Julie returned to Varsity Tavern to find her sibling and friends but was stopped at the same gate where she said she was forcibly removed around a half-hour earlier. A group of men at the gate who were wearing black shirts offered to let Julie call her sibling in exchange for a “blowjob,” she recalled.

After further pleading, Julie was given a phone. She called her own cell phone, which Jessica had taken earlier that night when it fell onto the bar floor.

Jessica was still on hold, waiting to speak to a 911 dispatcher, when she saw her sibling’s phone ring.

“It was” Julie, the sibling recalled. “She said she was walking back to the bar. I was in hysterics. I said, ‘What the hell is going on?’ ”

Jessica recalled her sister also being “in hysterics” before “freezing and shutting down.”

Three nearby friends listened to Julie recount what had happened. The group of women tended to their traumatized friend and waited for someone from Varsity Tavern’s staff to take a statement. Nobody from the bar followed up on the incident that appeared to the five friends as an attempted sexual assault or abduction.

Over the course of the next few days, the siblings said they and their parents called the bar and left messages. Julie and Jessica said that at every point, from Julie’s initial alleged abduction through her return and attempts to notify Varsity Tavern staff of the alleged assault, no one from the popular bar took their claims seriously.

Varsity Tavern’s owners told me, “Not a single person was kidnapped from Varsity. Even spoke with Fort Worth police. You’re running with a false story. This is a JOKE. Make that Varsity’s official statement.”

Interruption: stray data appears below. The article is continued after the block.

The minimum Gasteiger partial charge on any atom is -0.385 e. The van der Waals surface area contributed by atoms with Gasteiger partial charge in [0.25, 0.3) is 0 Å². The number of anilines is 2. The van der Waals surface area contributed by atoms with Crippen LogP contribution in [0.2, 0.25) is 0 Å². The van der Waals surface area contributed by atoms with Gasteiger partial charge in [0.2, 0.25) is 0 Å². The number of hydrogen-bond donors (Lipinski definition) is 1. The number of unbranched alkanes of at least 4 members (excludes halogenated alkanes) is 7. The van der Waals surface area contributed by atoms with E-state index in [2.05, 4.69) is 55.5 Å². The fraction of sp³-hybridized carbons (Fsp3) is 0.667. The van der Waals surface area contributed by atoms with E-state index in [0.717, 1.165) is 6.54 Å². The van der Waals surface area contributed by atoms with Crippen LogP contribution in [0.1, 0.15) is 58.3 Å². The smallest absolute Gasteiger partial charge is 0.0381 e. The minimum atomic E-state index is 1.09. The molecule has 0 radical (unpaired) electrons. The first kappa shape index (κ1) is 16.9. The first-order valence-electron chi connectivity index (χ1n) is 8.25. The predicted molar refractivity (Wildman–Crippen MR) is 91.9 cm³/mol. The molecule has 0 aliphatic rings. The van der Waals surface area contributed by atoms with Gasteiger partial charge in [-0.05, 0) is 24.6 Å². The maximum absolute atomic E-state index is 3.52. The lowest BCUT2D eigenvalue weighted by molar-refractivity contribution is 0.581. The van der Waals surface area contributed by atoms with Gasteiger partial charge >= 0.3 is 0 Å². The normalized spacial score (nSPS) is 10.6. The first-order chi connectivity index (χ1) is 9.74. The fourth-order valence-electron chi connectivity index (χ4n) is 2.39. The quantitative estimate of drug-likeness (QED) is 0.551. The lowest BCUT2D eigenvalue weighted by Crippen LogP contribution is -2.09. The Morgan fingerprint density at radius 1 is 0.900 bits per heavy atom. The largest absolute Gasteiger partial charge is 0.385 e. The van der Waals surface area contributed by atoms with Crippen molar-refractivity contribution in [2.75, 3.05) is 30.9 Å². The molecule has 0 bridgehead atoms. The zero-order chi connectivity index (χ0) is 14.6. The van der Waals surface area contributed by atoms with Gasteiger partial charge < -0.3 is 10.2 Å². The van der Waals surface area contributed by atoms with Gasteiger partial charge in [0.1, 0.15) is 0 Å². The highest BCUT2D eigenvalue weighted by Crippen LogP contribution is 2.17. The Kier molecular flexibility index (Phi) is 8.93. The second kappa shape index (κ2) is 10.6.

Fear Factor 7
Varsity Tavern’s official statement: The April 16 incident is “a joke.”

The club’s official statement reflected conversations we had with a bar spokesperson who stated that he took the allegations seriously before questioning the validity of the story and the credibility of Julie.

Accusations of poor management and putting profits above public safety are nothing new at Varsity Tavern. In February, the Texas Alcoholic Beverage Commission (TABC) suspended the bar’s liquor license for 30 days, citing the venue’s flagrant disregard for social distancing and face mask mandates, and a 2020 federal lawsuit alleges that Varsity Tavern staff used dress code rules to racially profile customers. The arbitrary nature of determining who was dressed “appropriately” or not allowed Varsity Tavern staff to discriminate against Black men in particular, the suit alleges.

Looking back, Julie said, she felt she took ample precautions that evening. She didn’t over-drink. Her sibling was 100% sober and watched over everyone that evening.

“I feel like I did all the right things,” Julie said. “I didn’t leave my friends. I watched [Varsity Tavern staff] pour my drinks. I tried to tell the authority figure, and it still happened.”

Jessica believes her sister was targeted, in part, because of her mild walking impairment that makes her appear tipsy even when she is not. If the alleged predator had found someone who was truly intoxicated, the night could have ended far worse for that victim, Jessica said.

“If Julie was as drunk as that person thought she was, we could be sitting right here telling a very different story right now,” Jessica said.

The post Fear Factor appeared first on Fort Worth Weekly.

Comments (0)

Leave a Reply

Your email address will not be published. Required fields are marked *